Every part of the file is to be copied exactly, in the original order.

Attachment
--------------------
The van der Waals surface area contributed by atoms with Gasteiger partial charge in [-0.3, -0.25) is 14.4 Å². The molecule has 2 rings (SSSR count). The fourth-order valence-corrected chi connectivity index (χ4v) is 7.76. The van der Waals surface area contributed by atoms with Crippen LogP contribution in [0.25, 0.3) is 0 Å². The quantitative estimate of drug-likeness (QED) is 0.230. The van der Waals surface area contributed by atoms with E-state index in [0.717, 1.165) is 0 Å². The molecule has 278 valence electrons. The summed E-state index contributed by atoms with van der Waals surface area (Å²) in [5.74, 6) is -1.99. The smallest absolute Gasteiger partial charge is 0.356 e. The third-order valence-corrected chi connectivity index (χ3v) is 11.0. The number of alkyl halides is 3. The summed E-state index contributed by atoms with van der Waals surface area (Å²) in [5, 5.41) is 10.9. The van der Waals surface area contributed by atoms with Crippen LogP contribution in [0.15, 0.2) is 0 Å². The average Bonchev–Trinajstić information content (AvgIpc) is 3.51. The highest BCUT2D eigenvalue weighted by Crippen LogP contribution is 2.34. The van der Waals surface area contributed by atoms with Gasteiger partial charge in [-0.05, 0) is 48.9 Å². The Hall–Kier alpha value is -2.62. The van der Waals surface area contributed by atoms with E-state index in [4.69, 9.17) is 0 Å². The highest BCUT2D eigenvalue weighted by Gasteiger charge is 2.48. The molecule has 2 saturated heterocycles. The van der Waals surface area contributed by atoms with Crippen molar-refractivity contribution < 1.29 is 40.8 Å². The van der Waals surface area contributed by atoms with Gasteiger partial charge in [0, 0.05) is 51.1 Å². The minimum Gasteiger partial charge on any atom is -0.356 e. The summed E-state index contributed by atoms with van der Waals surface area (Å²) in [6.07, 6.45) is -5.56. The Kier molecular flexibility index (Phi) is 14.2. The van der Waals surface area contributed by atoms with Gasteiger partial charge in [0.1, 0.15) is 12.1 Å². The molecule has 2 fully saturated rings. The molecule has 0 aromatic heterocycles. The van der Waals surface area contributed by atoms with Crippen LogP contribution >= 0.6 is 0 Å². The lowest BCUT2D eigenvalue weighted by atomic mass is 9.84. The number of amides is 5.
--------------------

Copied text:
The van der Waals surface area contributed by atoms with Gasteiger partial charge in [-0.3, -0.25) is 14.4 Å². The molecule has 2 rings (SSSR count). The fourth-order valence-corrected chi connectivity index (χ4v) is 7.76. The van der Waals surface area contributed by atoms with Crippen LogP contribution in [0.25, 0.3) is 0 Å². The quantitative estimate of drug-likeness (QED) is 0.230. The van der Waals surface area contributed by atoms with E-state index in [0.717, 1.165) is 0 Å². The molecule has 278 valence electrons. The summed E-state index contributed by atoms with van der Waals surface area (Å²) in [5.74, 6) is -1.99. The smallest absolute Gasteiger partial charge is 0.356 e. The third-order valence-corrected chi connectivity index (χ3v) is 11.0. The number of alkyl halides is 3. The summed E-state index contributed by atoms with van der Waals surface area (Å²) in [5, 5.41) is 10.9. The van der Waals surface area contributed by atoms with Crippen LogP contribution in [0.15, 0.2) is 0 Å². The average Bonchev–Trinajstić information content (AvgIpc) is 3.51. The highest BCUT2D eigenvalue weighted by Crippen LogP contribution is 2.34. The van der Waals surface area contributed by atoms with Gasteiger partial charge in [-0.05, 0) is 48.9 Å². The Hall–Kier alpha value is -2.62. The van der Waals surface area contributed by atoms with E-state index in [4.69, 9.17) is 0 Å². The highest BCUT2D eigenvalue weighted by Gasteiger charge is 2.48. The molecule has 2 saturated heterocycles. The van der Waals surface area contributed by atoms with Crippen molar-refractivity contribution < 1.29 is 40.8 Å². The van der Waals surface area contributed by atoms with Gasteiger partial charge in [0, 0.05) is 51.1 Å². The minimum Gasteiger partial charge on any atom is -0.356 e. The summed E-state index contributed by atoms with van der Waals surface area (Å²) in [6.07, 6.45) is -5.56. The Kier molecular flexibility index (Phi) is 14.2. The van der Waals surface area contributed by atoms with Gasteiger partial charge in [0.1, 0.15) is 12.1 Å². The molecule has 2 fully saturated rings. The molecule has 0 aromatic heterocycles. The van der Waals surface area contributed by atoms with Crippen LogP contribution >= 0.6 is 0 Å². The lowest BCUT2D eigenvalue weighted by atomic mass is 9.84. The number of amides is 5.